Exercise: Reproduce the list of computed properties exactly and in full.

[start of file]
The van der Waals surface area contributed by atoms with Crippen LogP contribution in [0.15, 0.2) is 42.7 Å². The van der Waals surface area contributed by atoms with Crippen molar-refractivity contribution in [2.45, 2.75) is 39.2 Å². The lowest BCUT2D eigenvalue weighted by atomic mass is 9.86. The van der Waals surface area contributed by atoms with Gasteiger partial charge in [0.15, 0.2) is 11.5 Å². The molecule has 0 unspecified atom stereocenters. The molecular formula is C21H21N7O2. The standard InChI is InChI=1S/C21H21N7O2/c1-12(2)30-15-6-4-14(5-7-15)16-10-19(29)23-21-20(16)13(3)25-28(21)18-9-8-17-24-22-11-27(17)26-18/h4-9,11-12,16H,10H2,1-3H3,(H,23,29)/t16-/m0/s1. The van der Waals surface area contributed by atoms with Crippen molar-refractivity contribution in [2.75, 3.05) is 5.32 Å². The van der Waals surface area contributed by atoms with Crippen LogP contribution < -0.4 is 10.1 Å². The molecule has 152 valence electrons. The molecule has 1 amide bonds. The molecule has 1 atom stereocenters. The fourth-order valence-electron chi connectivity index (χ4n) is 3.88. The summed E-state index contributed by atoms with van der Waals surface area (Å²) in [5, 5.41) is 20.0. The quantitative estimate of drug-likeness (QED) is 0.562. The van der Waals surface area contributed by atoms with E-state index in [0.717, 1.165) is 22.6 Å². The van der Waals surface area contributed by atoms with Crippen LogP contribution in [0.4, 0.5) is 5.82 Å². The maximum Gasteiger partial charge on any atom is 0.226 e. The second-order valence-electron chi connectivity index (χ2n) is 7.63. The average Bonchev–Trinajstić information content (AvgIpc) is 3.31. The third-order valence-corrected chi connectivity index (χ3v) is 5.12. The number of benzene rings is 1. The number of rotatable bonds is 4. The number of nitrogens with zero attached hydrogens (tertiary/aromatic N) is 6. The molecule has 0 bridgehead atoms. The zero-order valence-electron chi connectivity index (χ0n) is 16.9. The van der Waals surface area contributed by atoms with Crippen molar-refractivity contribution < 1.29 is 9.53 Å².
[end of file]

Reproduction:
The van der Waals surface area contributed by atoms with Crippen LogP contribution in [0.15, 0.2) is 42.7 Å². The van der Waals surface area contributed by atoms with Crippen molar-refractivity contribution in [2.45, 2.75) is 39.2 Å². The lowest BCUT2D eigenvalue weighted by atomic mass is 9.86. The van der Waals surface area contributed by atoms with Gasteiger partial charge in [0.15, 0.2) is 11.5 Å². The molecule has 0 unspecified atom stereocenters. The molecular formula is C21H21N7O2. The standard InChI is InChI=1S/C21H21N7O2/c1-12(2)30-15-6-4-14(5-7-15)16-10-19(29)23-21-20(16)13(3)25-28(21)18-9-8-17-24-22-11-27(17)26-18/h4-9,11-12,16H,10H2,1-3H3,(H,23,29)/t16-/m0/s1. The van der Waals surface area contributed by atoms with Crippen molar-refractivity contribution in [2.75, 3.05) is 5.32 Å². The van der Waals surface area contributed by atoms with Crippen LogP contribution < -0.4 is 10.1 Å². The molecule has 152 valence electrons. The molecule has 1 amide bonds. The molecule has 1 atom stereocenters. The fourth-order valence-electron chi connectivity index (χ4n) is 3.88. The summed E-state index contributed by atoms with van der Waals surface area (Å²) in [5, 5.41) is 20.0. The quantitative estimate of drug-likeness (QED) is 0.562. The van der Waals surface area contributed by atoms with E-state index in [0.717, 1.165) is 22.6 Å². The van der Waals surface area contributed by atoms with Crippen LogP contribution in [0.4, 0.5) is 5.82 Å². The maximum Gasteiger partial charge on any atom is 0.226 e. The second-order valence-electron chi connectivity index (χ2n) is 7.63. The average Bonchev–Trinajstić information content (AvgIpc) is 3.31. The third-order valence-corrected chi connectivity index (χ3v) is 5.12. The number of benzene rings is 1. The number of rotatable bonds is 4. The number of nitrogens with zero attached hydrogens (tertiary/aromatic N) is 6. The molecule has 0 bridgehead atoms. The zero-order valence-electron chi connectivity index (χ0n) is 16.9. The van der Waals surface area contributed by atoms with Crippen molar-refractivity contribution < 1.29 is 9.53 Å².